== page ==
Sunday, June 26, 2016

Why I Had To Face My Fear Of Public Speaking

Early in my career, I determined there was one fear that could hold me back from reaching my career goals: Fear of public speaking.

Ever since I made the decision to start a battle with fear, I have been presented with numerous opportunities to overcome an obstacle that stood between me and my career aspirations. While I am a big fan of StrengthFinders (an assessment that encourages a focus on individual strengths), I knew I would be defeated by my opponent "fear" who became a major weakness in my life and would not allow me to achieve the next level of career success. Beware though, there are pros and cons to facing your fears:
Sometimes facing a fear can put one in a better state once the threat (real or imagined) is conquered, OR in hindsight, can create a worse situation to make one wonder why it was ever important in the first place. 
In my case, fear of public speaking is a very common issue plaguing most people, but few really ever take the initiative to overcome.

Looking at your career aspirations, what is your fear that could be career limiting?  

I've met some people who are afraid of "success". Surprising as this may sound, the reason for not applying themselves and pushing forward is that they would lose something valuable in the process of gaining the level of success they desire. Whether this is right or wrong thinking is not the issue, rather the lesson is in understanding how to get past an idea or feeling that can adversely impact your career trajectory. 

The decision to face your fear is a conscious assessment of what you will gain, what you can potentially lose, and how to mitigate any loss. Most people only complete part of the exercise and wonder why they didn't obtain the desired result. Ultimately, this is a career risk assessment and will help you determine what could go wrong as a result of your decisions, giving you the ability to change course before it's too late. The value in identifying your risks in light of your fears, is to consider how to alleviate the concerns you have AND still achieve a level of success on your terms.

Although this idea seems simple on the surface, we're all different with many factors and variables specific to our lives. I believe the common denominator is we all want to fulfill our passions through work, so to not explore the possibilities would be a disservice to yourself and others. 

Here's a suggestion on how to get started, then check out the plan I used for overcoming my fear.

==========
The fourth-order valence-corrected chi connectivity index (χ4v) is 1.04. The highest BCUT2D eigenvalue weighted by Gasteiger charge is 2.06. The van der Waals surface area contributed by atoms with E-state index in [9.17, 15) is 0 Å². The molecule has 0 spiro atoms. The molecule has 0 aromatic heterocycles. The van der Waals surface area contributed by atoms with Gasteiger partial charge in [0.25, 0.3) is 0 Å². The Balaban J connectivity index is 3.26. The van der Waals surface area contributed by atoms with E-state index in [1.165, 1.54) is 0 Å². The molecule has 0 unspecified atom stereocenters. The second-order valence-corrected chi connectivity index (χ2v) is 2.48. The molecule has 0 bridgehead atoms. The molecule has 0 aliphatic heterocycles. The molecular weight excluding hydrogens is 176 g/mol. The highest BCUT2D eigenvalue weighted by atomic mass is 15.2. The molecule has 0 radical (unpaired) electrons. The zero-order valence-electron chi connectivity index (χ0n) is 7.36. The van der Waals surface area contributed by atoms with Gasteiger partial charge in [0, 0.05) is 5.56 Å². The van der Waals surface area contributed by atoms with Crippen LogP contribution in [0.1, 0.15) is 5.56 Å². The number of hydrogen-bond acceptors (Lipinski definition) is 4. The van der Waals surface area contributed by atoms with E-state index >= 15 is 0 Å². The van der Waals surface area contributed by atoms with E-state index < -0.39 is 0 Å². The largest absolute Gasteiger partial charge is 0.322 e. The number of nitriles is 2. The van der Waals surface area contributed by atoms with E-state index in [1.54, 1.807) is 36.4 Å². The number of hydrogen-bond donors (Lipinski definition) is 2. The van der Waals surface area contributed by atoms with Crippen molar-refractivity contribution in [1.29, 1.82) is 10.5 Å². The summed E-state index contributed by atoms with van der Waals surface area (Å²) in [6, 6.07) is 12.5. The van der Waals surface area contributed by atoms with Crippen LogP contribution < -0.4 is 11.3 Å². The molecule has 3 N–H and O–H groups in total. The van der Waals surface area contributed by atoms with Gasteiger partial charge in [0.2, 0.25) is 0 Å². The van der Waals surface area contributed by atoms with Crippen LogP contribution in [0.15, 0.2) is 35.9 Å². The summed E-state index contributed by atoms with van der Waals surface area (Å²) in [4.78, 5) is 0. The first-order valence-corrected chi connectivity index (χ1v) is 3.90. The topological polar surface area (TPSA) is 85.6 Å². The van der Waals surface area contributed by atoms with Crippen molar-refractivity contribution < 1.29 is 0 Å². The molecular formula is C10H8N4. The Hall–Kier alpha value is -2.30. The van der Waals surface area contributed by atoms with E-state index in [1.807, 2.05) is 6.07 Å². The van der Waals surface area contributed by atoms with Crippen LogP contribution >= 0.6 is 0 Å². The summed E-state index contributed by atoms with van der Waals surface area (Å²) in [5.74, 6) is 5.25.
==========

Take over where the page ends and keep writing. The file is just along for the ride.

- Identify what part(s) conjures feelings of anxiety and may hold you hostage 

- Understand what you will need to prevail over any apprehension

- Explore whether it is worth the investment (time, money, people)

- If not, how can you adapt your plan or path to create "success" without the fear factor?

It's best to always use a career coach, mentor, or confidant to discuss your thoughts. I utilized my colleagues in a support role to help me manage my fear of public speaking and eliminated the burden I felt about a stagnating career.

 My Fearless Plan

When I committed to developing my public speaking skills a few years ago, I made it a priority by identifying ways to improve through opportunities to speak (you have to exercise the muscle to gain the tangible benefits) Every time I had to talk in front of a group, I could feel the anxiety in the pit of my stomach so I joined a Toastmasters group to get honest and safe feedback about my presentation skills. This helped me to gradually gain a level of confidence and the courage to keep going. I built a progressive plan that started small by giving updates in team meetings,  then grew to presenting in front of larger audiences in various formats. It was important that I challenged myself so I joined a volunteer organization where delivering presentations were part of my responsibilities. Since Management support is intergral to gaining visibility in the organization, I talked with my manager about opportunities to present to executives and other groups. From the beginning, I knew I needed an objective way to gauge my progress so I solicited feedback from a circle of colleagues who witnessed my talks, then accelerated my development using expert programs like Speakeasy to become more effective in my delivery. 

As a result of a consistent and progressive plan, I started to reap the benefits of my work through tangible results in my performance and the opportunities that continued to come. I believe my commitment and investment gave me the ability to move forward both professionally and personally.

What is the next fear I plan to overcome? You will have to stay tuned for this one...

What fear did you overcome to achieve your career success? Please share so you can liberate others to pursue their goals.

Stacey Rivers is an author, mom, wife and IT Talent Professional. Find her current book "50 Essential Tips To Getting & Keeping The Right Job" on Amazon.